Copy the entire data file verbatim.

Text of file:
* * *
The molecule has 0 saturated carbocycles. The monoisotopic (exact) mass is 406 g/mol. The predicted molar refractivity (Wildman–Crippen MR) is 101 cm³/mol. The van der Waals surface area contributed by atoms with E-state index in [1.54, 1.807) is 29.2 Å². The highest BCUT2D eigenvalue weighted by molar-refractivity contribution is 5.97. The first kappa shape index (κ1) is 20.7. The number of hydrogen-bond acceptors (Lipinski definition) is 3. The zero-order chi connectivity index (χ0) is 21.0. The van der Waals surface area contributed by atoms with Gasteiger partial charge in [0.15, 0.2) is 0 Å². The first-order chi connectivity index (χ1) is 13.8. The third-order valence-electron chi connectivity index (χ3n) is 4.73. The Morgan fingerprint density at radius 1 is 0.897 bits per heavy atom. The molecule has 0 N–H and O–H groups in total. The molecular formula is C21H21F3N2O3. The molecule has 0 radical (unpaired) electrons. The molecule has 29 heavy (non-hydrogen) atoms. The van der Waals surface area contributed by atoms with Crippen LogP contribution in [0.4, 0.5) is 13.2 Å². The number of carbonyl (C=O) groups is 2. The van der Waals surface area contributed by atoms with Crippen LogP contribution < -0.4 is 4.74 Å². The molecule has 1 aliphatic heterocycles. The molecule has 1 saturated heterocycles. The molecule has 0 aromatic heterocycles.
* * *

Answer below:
The molecule has 0 saturated carbocycles. The monoisotopic (exact) mass is 406 g/mol. The predicted molar refractivity (Wildman–Crippen MR) is 101 cm³/mol. The van der Waals surface area contributed by atoms with E-state index in [1.54, 1.807) is 29.2 Å². The highest BCUT2D eigenvalue weighted by molar-refractivity contribution is 5.97. The first kappa shape index (κ1) is 20.7. The number of hydrogen-bond acceptors (Lipinski definition) is 3. The zero-order chi connectivity index (χ0) is 21.0. The van der Waals surface area contributed by atoms with Gasteiger partial charge in [0.15, 0.2) is 0 Å². The first-order chi connectivity index (χ1) is 13.8. The third-order valence-electron chi connectivity index (χ3n) is 4.73. The Morgan fingerprint density at radius 1 is 0.897 bits per heavy atom. The molecule has 0 N–H and O–H groups in total. The molecular formula is C21H21F3N2O3. The molecule has 0 radical (unpaired) electrons. The molecule has 29 heavy (non-hydrogen) atoms. The van der Waals surface area contributed by atoms with Crippen LogP contribution in [0.4, 0.5) is 13.2 Å². The number of carbonyl (C=O) groups is 2. The van der Waals surface area contributed by atoms with Crippen LogP contribution < -0.4 is 4.74 Å². The molecule has 1 aliphatic heterocycles. The molecule has 1 saturated heterocycles. The molecule has 0 aromatic heterocycles.